|Marshall County, Tennessee|
Location in the state of Tennessee
Tennessee's location in the U.S.
|Founded||1825 petition; formally Feb 20, 1836|
376 sq mi (974 km²)
375 sq mi (972 km²)
1 sq mi (2 km²), 0.20%
71/sq mi (28/km²)
|Time zone||Central: UTC-6/-5|
Marshall County is a county located in the U.S. state of Tennessee. Buford Ellington, Henry Hollis Horton, and Jim Nance McCord all lived in Marshall County at the time of their run for governor, giving Marshall County the name: "Mother of Governors." More governors have hailed from Marshall County than any other county in Tennessee. Marshall County also gives home to the Tennessee Walking Horse Breeders' and Exhibitors' Association. Another native of Marshall County is the Fainting Goat. To celebrate this unique breed, the county holds an annual festival known as Music, Goats and More drawing visitors from around the world. As of 2000, the population was 26,767. Its county seat is Lewisburg6.
Geography[edit | edit source]
According to the U.S. Census Bureau, the county has a total area of 974 km² (376 sq mi). 972 km² (375 sq mi) of it is land and 2 km² (1 sq mi) of it (0.20%) is water. The Duck River runs through the Henry Hoton State Park.
History[edit | edit source]
Citizens from Bedford, Lincoln, Maury, and Giles counties petitioned the Tennessee General Assembly in 1825 to from a new county from portions of the aforementioned counties. The citizens stated that the distance from their courthouses was too far to service the citizens of those communities. In February 20, 1836 the Tennessee Legislature voted in favor of forming a new county called Marshall. The county was named after the American jurist, John Marshall. Most records show that the majority ofearly settlers were farmers.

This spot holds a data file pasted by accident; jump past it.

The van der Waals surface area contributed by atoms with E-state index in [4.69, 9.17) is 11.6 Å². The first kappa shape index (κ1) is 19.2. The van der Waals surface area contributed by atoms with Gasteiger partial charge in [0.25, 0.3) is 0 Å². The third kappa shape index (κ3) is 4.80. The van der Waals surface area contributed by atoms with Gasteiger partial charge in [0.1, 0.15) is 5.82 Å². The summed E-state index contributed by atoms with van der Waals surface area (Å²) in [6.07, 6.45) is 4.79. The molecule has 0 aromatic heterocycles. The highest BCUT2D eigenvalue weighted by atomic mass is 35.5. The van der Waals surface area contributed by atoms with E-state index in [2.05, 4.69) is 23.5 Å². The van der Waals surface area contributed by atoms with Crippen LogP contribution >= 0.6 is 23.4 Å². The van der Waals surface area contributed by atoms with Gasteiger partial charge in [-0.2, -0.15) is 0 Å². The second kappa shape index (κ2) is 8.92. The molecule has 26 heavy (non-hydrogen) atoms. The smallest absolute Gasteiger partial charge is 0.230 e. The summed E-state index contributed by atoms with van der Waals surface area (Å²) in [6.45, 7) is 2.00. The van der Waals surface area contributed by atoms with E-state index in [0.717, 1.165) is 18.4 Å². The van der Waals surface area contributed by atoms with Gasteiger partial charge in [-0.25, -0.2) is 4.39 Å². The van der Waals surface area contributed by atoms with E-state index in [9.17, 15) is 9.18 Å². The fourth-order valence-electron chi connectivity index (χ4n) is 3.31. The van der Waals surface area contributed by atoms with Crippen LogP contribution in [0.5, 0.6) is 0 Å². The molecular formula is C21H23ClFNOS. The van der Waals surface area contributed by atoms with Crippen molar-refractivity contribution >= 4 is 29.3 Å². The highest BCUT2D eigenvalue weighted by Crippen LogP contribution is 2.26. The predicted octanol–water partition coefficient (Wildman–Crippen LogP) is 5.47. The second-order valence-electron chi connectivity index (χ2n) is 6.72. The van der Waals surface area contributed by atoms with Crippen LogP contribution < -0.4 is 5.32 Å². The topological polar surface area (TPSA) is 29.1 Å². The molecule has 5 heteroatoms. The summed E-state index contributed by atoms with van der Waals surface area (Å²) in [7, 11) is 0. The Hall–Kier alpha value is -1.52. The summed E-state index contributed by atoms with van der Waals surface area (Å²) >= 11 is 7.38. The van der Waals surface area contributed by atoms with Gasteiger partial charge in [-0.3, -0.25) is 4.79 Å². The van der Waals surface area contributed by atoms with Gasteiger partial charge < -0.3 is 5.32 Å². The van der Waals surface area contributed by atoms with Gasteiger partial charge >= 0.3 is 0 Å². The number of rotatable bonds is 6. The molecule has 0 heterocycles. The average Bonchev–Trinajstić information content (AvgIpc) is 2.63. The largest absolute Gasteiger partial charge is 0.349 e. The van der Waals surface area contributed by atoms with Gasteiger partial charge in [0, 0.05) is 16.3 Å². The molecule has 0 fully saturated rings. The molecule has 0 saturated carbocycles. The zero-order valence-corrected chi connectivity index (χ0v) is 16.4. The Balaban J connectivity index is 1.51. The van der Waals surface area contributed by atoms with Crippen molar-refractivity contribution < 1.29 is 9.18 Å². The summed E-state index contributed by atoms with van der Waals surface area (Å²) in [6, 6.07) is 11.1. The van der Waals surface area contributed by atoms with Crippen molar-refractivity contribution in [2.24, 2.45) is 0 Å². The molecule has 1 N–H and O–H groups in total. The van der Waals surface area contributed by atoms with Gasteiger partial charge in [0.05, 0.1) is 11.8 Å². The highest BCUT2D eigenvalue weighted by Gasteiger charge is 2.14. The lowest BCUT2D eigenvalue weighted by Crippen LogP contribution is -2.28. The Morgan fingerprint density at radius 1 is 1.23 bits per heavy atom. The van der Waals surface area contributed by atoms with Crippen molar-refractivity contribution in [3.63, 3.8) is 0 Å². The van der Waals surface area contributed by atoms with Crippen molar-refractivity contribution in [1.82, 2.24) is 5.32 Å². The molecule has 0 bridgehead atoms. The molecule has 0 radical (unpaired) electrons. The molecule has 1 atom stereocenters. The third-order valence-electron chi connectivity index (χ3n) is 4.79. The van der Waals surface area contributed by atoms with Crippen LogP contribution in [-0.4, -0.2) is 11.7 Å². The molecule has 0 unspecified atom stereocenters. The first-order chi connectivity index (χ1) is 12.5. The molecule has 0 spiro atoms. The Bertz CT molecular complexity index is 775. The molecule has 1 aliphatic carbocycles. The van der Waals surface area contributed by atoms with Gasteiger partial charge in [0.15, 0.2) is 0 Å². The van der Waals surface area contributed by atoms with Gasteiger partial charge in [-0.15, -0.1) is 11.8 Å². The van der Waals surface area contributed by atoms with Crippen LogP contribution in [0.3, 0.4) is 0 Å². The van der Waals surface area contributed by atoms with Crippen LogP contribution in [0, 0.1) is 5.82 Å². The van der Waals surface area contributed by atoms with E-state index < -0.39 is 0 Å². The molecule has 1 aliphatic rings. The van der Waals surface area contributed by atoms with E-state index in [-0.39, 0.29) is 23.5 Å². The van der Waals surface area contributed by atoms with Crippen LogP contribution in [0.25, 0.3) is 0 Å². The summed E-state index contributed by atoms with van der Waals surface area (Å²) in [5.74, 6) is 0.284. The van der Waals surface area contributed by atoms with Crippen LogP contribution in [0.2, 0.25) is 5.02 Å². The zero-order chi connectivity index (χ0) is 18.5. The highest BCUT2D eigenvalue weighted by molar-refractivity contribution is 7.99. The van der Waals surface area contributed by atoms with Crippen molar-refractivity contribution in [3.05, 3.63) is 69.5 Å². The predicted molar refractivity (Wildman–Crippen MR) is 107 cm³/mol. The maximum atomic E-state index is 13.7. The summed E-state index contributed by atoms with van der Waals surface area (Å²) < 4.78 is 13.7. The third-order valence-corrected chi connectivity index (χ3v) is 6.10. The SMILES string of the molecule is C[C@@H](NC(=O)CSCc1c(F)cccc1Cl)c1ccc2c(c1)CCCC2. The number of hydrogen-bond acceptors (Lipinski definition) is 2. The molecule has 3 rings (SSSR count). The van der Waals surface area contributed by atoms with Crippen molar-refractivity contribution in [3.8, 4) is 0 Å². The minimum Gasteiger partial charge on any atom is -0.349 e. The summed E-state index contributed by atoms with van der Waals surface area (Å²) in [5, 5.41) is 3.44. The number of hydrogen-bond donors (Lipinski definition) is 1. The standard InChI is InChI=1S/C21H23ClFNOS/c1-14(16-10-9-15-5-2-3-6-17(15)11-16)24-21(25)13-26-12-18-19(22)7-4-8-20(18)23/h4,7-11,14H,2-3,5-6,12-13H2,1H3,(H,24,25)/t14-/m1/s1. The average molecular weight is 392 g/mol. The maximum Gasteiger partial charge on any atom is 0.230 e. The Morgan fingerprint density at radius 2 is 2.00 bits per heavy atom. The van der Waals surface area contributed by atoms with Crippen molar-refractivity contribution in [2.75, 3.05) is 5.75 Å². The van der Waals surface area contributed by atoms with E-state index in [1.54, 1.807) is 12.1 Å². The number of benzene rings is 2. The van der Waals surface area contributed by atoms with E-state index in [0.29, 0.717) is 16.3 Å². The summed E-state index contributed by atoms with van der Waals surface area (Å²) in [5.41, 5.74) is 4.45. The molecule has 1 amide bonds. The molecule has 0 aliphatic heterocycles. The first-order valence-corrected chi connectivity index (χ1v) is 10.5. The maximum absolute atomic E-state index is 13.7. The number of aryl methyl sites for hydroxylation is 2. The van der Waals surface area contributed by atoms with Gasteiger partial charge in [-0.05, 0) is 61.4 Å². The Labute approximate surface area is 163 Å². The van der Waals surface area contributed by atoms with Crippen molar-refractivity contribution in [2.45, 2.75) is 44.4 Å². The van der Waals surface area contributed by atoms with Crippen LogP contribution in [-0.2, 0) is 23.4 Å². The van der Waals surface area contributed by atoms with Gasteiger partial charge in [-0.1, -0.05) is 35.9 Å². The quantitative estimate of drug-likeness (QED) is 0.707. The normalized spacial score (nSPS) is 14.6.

Adjacent counties[edit | edit source]
- Rutherford County (northeast)
- Bedford County (east)
- Lincoln County (southeast)
- Giles County (southwest)
- Maury County (west)
- Williamson County (northwest)
Demographics[edit | edit source]
As of the census² of 2000, there were 26,767 people, 10,307 households, and 7,472 families residing in the county. The population density was 28/km² (71/sq mi). There were 11,181 housing units at an average density of 12/km² (30/sq mi). The racial makeup of the county was 89.42% White, 7.77% Black or African American, 0.25% Native American, 0.31% Asian, 0.01% Pacific Islander, 1.46% from other races, and 0.77% from two or more races. 2.87% of the population were Hispanic or Latino of any race.
There were 10,307 households out of which 33.80% had children under the age of 18 living with them, 56.80% were married couples living together, 11.60% had a female householder with no husband present, and 27.50% were non-families. 23.90% of all households were made up of individuals and 10.00% had someone living alone who was 65 years of age or older. The average household size was 2.56 and the average family size was 3.02.
In the county, the population was spread out with 25.60% under the age of 18, 8.70% from 18 to 24, 29.90% from 25 to 44, 23.20% from 45 to 64, and 12.60% who were 65 years of age or older. The median age was 36 years. For every 100 females there were 95.40 males. For every 100 females age 18 and over, there were 92.90 males.
The median income for a household in the county was $38,457, and the median income for a family was $45,731. Males had a median income of $31,876 versus $22,362 for females. The per capita income for the county was $17,749. About 7.30% of families and 10.00% of the population were below the poverty line, including 10.80% of those under age 18 and 13.10% of those age 65 or over.
Cities and towns[edit | edit source]
References[edit | edit source]
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|This page uses content from the English language Wikipedia. The original content was at Marshall County, Tennessee. The list of authors can be seen in the page history. As with this Familypedia wiki, the content of Wikipedia is available under the Creative Commons License.|